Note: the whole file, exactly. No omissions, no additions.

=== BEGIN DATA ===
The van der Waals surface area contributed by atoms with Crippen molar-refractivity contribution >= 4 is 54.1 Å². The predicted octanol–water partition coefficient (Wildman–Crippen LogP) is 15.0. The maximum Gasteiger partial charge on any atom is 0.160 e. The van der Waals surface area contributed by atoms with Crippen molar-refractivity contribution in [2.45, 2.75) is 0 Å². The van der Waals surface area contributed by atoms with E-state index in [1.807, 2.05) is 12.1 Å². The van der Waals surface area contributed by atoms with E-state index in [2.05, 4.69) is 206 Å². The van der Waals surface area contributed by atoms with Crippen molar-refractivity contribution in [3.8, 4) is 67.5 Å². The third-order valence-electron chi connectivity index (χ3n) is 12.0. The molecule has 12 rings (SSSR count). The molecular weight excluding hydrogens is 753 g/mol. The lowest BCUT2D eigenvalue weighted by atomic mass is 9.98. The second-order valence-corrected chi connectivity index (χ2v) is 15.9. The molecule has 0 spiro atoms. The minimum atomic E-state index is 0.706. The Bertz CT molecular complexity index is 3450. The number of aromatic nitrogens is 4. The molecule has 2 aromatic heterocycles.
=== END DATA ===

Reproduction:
The van der Waals surface area contributed by atoms with Crippen molar-refractivity contribution >= 4 is 54.1 Å². The predicted octanol–water partition coefficient (Wildman–Crippen LogP) is 15.0. The maximum Gasteiger partial charge on any atom is 0.160 e. The van der Waals surface area contributed by atoms with Crippen molar-refractivity contribution in [2.45, 2.75) is 0 Å². The van der Waals surface area contributed by atoms with E-state index in [1.807, 2.05) is 12.1 Å². The van der Waals surface area contributed by atoms with E-state index in [2.05, 4.69) is 206 Å². The van der Waals surface area contributed by atoms with Crippen molar-refractivity contribution in [3.8, 4) is 67.5 Å². The third-order valence-electron chi connectivity index (χ3n) is 12.0. The molecule has 12 rings (SSSR count). The molecular weight excluding hydrogens is 753 g/mol. The lowest BCUT2D eigenvalue weighted by atomic mass is 9.98. The second-order valence-corrected chi connectivity index (χ2v) is 15.9. The molecule has 0 spiro atoms. The minimum atomic E-state index is 0.706. The Bertz CT molecular complexity index is 3450. The number of aromatic nitrogens is 4. The molecule has 2 aromatic heterocycles.